These are moody, quirky, often unsettling, but compelling, readings. At first I was tempted to include the word "grim" in this list, but was dissuaded time and time again by a felicitous and unexpected twist in the music. Duo Campion-Vachon plays these works with metrical accuracy and dogged precision, allowing Satie's voice to emerge cumulatively and quite on its own. Their reading of his piano-four-hands reduction of Parade eliminates the "Choral" (whether this was a decision on the part of the performing artists or on that of Satie, I do not know). Their performance of ' 'Petite Fille Américaine," a.k.a. "Ragtime" in most two-hand versions, is measured and inexorable, the antithesis of Joanna McGregor's vervy
account on Collins Classics 10532. Having known Parade only in its orchestral guise, I find Satie's spiky piano sonorities and the effect of the siren, lottery wheel, water puddles, typewriter, and revolver in that leaner context pleasantly clarifying. The result is considerably more surrealistic in effect than is its orchestral predecessor.
True to form, the Duo Campion-Vachon's performance of Aperçus désagréables (1908-12) is completely unmannered and comes across most disagreeably. The "Pastorale," "Choral," and "Fugue" are at once forbidding and musically satisfying in their austerity.
Trois Morceaux en forme de poire was composed as a piano duet in 1903 and is discograph-ically a comparative rarity. Its trois morceaux apparently comprise seven sections (including No. 7, titled "Repetition"). The opening "Way of Beginning" is largely a transposition of Gnossienne No. 7 of 1897. Satie adds a slow and dispiriting introduction and exploits the wider dynamic range of four hands over two, transforming the dreaminess of Gnossienne No. 7 into something considerably more portentous and nightmarish. The second section, "Prolongation Thereof," is a blustery and harmonically unstable march that ushers in movements I, II, and III, whose affective discourse veers from salon fluff to floating dreaminess, to rage, The three movements are played attaca. "Morover" is a study in haunting minimalism, and "Repetition" at once reprises nothing and everything, providing a one-minute-and-twenty-five-second distillate of the score's more ruminative moods.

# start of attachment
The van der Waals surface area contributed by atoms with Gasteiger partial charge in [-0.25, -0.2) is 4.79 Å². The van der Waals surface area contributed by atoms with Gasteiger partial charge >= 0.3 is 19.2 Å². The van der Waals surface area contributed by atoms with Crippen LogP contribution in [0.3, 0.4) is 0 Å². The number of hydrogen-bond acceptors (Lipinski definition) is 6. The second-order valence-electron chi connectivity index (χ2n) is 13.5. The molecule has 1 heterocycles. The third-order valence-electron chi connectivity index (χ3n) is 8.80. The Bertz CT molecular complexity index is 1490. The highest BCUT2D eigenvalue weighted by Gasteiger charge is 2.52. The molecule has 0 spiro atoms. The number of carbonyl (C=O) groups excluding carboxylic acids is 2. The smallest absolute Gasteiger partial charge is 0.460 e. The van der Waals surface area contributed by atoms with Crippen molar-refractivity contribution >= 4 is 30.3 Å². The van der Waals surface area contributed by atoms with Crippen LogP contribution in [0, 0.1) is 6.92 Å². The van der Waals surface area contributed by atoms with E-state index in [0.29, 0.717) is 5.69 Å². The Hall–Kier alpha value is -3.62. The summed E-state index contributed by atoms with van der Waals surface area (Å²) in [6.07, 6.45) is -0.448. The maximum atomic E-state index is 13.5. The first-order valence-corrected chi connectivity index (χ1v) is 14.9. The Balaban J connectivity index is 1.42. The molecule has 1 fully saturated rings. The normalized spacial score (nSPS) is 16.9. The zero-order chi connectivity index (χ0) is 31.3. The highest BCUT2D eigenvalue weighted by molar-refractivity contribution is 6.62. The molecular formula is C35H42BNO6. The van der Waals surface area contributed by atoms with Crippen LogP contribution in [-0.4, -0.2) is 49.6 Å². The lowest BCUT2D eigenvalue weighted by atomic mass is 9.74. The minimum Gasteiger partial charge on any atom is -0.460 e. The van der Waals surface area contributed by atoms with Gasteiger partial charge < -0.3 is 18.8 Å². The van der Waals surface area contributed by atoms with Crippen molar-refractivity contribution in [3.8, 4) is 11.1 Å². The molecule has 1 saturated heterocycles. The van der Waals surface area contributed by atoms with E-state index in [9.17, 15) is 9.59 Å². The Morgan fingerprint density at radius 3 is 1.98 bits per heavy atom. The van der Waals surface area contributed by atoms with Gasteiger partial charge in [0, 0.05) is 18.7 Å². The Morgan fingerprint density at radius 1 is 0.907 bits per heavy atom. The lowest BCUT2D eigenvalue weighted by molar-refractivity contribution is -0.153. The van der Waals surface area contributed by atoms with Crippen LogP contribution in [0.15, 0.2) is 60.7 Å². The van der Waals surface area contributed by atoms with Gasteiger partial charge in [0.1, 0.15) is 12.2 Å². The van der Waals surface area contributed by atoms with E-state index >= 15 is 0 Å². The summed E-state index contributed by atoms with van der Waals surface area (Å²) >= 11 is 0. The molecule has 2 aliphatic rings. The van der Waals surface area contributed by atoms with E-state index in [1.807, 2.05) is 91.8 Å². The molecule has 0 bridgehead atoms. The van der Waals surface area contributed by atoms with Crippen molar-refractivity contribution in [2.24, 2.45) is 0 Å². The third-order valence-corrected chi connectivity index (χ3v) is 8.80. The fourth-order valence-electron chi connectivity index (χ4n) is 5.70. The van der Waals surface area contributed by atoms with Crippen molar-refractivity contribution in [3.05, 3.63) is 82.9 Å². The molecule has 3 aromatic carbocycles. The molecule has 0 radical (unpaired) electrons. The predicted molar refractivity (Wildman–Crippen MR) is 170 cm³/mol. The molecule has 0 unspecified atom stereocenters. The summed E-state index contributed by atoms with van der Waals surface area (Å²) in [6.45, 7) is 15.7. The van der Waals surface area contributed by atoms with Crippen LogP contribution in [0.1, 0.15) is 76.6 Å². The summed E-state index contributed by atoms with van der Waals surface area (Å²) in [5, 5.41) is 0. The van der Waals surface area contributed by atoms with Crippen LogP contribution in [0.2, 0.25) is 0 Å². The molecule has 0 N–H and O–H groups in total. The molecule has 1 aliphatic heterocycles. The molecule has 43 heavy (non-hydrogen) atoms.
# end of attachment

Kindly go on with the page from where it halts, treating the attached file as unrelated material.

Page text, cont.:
En Habit de cheval (1911) reflects Satie's counterpoint studies with Roussel, and his disaffection over the whole enterprise. They are as hard-edged and stark as anything in his oeuvre—Satie manages to stifle his prodigious humanism to an alarming degree.
Trois Petites Pièces montées and La Belle Excentrique are from 1921, making them contemporary with Le Peige de Meduse—Satie at his most playful and rarefied. La Belle Excentrique was composed as a number for the eccentric dancer Caryathis in his Ballroom/Ragtime style. I know the piece from piano two-hands versions by Ciccolini and Armengaud. I am not familiar with its orchestral version. As in the opening section of Trois Morceaux en forme de poire, the work benefits from the added sonority of the second pair of hands. Duo Campion-Vachon gives a bracing and rhythmically deft account of the piece.
The recording is clear and impactful, capturing each register of the piano cleanly and in balance. The performances are crisp, clean, and distinguished by fine ensemble throughout.
FANFARE: William Zagorski Read less